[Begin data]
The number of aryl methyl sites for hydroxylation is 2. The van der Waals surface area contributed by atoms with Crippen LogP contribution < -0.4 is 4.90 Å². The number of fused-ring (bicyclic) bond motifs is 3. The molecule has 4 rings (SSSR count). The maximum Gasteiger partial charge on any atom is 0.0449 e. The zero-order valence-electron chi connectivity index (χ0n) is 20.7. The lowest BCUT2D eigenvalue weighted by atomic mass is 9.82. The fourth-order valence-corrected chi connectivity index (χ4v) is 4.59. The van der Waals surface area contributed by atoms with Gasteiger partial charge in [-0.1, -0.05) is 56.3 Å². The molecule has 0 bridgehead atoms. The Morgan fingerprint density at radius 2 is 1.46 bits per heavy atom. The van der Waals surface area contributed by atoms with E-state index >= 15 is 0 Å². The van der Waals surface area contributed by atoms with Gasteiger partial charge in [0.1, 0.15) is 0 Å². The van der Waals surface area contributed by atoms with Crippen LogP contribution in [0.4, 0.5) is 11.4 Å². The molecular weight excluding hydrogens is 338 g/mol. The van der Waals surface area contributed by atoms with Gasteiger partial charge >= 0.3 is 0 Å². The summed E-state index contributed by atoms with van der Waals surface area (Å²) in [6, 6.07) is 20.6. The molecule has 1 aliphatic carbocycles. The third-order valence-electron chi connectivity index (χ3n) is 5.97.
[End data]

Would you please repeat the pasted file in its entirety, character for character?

The number of aryl methyl sites for hydroxylation is 2. The van der Waals surface area contributed by atoms with Crippen LogP contribution < -0.4 is 4.90 Å². The number of fused-ring (bicyclic) bond motifs is 3. The molecule has 4 rings (SSSR count). The maximum Gasteiger partial charge on any atom is 0.0449 e. The zero-order valence-electron chi connectivity index (χ0n) is 20.7. The lowest BCUT2D eigenvalue weighted by atomic mass is 9.82. The fourth-order valence-corrected chi connectivity index (χ4v) is 4.59. The van der Waals surface area contributed by atoms with Gasteiger partial charge in [-0.1, -0.05) is 56.3 Å². The molecule has 0 bridgehead atoms. The Morgan fingerprint density at radius 2 is 1.46 bits per heavy atom. The van der Waals surface area contributed by atoms with E-state index >= 15 is 0 Å². The van der Waals surface area contributed by atoms with Gasteiger partial charge in [0.1, 0.15) is 0 Å². The van der Waals surface area contributed by atoms with Crippen LogP contribution in [0.4, 0.5) is 11.4 Å². The molecular weight excluding hydrogens is 338 g/mol. The van der Waals surface area contributed by atoms with Gasteiger partial charge >= 0.3 is 0 Å². The summed E-state index contributed by atoms with van der Waals surface area (Å²) in [6, 6.07) is 20.6. The molecule has 1 aliphatic carbocycles. The third-order valence-electron chi connectivity index (χ3n) is 5.97.